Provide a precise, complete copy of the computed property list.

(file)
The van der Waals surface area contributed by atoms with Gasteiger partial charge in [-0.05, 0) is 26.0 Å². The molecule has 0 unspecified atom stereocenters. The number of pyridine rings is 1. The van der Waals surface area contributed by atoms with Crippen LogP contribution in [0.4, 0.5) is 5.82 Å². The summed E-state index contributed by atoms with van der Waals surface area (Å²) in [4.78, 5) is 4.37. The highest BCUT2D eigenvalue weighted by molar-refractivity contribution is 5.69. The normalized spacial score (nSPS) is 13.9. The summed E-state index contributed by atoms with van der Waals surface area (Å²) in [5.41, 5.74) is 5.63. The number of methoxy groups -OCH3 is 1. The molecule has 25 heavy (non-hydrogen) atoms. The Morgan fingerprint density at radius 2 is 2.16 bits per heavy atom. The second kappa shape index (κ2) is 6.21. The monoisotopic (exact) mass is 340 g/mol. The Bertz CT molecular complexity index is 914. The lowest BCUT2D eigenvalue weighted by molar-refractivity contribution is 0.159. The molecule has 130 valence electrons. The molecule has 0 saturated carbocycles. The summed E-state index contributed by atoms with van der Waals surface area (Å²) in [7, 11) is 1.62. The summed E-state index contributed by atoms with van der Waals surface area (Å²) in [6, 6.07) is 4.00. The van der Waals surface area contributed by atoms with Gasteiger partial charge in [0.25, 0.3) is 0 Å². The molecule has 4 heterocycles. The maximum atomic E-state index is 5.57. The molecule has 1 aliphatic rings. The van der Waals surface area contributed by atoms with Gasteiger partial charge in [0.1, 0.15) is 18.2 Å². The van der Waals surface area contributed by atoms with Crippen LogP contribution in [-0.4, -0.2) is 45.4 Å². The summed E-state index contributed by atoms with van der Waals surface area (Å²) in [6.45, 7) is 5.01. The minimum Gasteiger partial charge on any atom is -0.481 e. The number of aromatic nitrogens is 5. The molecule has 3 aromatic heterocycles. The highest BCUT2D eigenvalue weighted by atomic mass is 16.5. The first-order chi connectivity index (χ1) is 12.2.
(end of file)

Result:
The van der Waals surface area contributed by atoms with Gasteiger partial charge in [-0.05, 0) is 26.0 Å². The molecule has 0 unspecified atom stereocenters. The number of pyridine rings is 1. The van der Waals surface area contributed by atoms with Crippen LogP contribution in [0.4, 0.5) is 5.82 Å². The summed E-state index contributed by atoms with van der Waals surface area (Å²) in [4.78, 5) is 4.37. The highest BCUT2D eigenvalue weighted by molar-refractivity contribution is 5.69. The normalized spacial score (nSPS) is 13.9. The summed E-state index contributed by atoms with van der Waals surface area (Å²) in [5.41, 5.74) is 5.63. The number of methoxy groups -OCH3 is 1. The molecule has 25 heavy (non-hydrogen) atoms. The Morgan fingerprint density at radius 2 is 2.16 bits per heavy atom. The second kappa shape index (κ2) is 6.21. The monoisotopic (exact) mass is 340 g/mol. The Bertz CT molecular complexity index is 914. The lowest BCUT2D eigenvalue weighted by molar-refractivity contribution is 0.159. The molecule has 130 valence electrons. The molecule has 0 saturated carbocycles. The summed E-state index contributed by atoms with van der Waals surface area (Å²) in [7, 11) is 1.62. The summed E-state index contributed by atoms with van der Waals surface area (Å²) in [6, 6.07) is 4.00. The van der Waals surface area contributed by atoms with Gasteiger partial charge in [0.25, 0.3) is 0 Å². The molecule has 4 heterocycles. The maximum atomic E-state index is 5.57. The molecule has 1 aliphatic rings. The van der Waals surface area contributed by atoms with Gasteiger partial charge in [0.1, 0.15) is 18.2 Å². The van der Waals surface area contributed by atoms with Crippen LogP contribution in [-0.4, -0.2) is 45.4 Å². The summed E-state index contributed by atoms with van der Waals surface area (Å²) in [6.45, 7) is 5.01. The minimum Gasteiger partial charge on any atom is -0.481 e. The number of aromatic nitrogens is 5. The molecule has 3 aromatic heterocycles. The highest BCUT2D eigenvalue weighted by atomic mass is 16.5. The first-order chi connectivity index (χ1) is 12.2.